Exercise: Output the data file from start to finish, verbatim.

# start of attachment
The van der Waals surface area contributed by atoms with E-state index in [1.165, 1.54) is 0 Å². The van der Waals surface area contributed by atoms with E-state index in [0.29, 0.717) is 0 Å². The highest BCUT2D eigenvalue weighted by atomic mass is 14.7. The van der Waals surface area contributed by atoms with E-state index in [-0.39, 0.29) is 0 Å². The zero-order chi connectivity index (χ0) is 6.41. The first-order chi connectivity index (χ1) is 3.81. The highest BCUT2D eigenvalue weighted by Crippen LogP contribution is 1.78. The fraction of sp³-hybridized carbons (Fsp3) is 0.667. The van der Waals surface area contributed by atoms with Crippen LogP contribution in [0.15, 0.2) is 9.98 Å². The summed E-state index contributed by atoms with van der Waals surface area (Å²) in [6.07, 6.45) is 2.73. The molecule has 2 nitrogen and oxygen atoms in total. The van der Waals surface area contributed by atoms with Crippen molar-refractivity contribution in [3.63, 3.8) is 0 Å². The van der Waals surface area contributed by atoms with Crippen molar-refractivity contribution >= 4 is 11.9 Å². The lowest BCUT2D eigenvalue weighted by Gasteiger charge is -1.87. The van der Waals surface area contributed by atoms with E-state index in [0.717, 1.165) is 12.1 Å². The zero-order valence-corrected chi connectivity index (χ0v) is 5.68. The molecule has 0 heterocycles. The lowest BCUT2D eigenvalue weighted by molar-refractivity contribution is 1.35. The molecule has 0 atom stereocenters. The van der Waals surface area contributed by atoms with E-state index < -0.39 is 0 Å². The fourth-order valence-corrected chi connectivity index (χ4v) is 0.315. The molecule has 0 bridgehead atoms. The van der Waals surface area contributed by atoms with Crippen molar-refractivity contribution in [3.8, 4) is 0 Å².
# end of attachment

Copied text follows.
The van der Waals surface area contributed by atoms with E-state index in [1.165, 1.54) is 0 Å². The van der Waals surface area contributed by atoms with E-state index in [0.29, 0.717) is 0 Å². The highest BCUT2D eigenvalue weighted by atomic mass is 14.7. The van der Waals surface area contributed by atoms with E-state index in [-0.39, 0.29) is 0 Å². The zero-order chi connectivity index (χ0) is 6.41. The first-order chi connectivity index (χ1) is 3.81. The highest BCUT2D eigenvalue weighted by Crippen LogP contribution is 1.78. The fraction of sp³-hybridized carbons (Fsp3) is 0.667. The van der Waals surface area contributed by atoms with Crippen LogP contribution in [0.15, 0.2) is 9.98 Å². The summed E-state index contributed by atoms with van der Waals surface area (Å²) in [6.07, 6.45) is 2.73. The molecule has 2 nitrogen and oxygen atoms in total. The van der Waals surface area contributed by atoms with Crippen molar-refractivity contribution in [3.63, 3.8) is 0 Å². The van der Waals surface area contributed by atoms with Crippen molar-refractivity contribution >= 4 is 11.9 Å². The lowest BCUT2D eigenvalue weighted by Gasteiger charge is -1.87. The van der Waals surface area contributed by atoms with E-state index in [0.717, 1.165) is 12.1 Å². The zero-order valence-corrected chi connectivity index (χ0v) is 5.68. The molecule has 0 heterocycles. The lowest BCUT2D eigenvalue weighted by molar-refractivity contribution is 1.35. The molecule has 0 atom stereocenters. The van der Waals surface area contributed by atoms with E-state index < -0.39 is 0 Å². The fourth-order valence-corrected chi connectivity index (χ4v) is 0.315. The molecule has 0 bridgehead atoms. The van der Waals surface area contributed by atoms with Crippen molar-refractivity contribution in [3.8, 4) is 0 Å².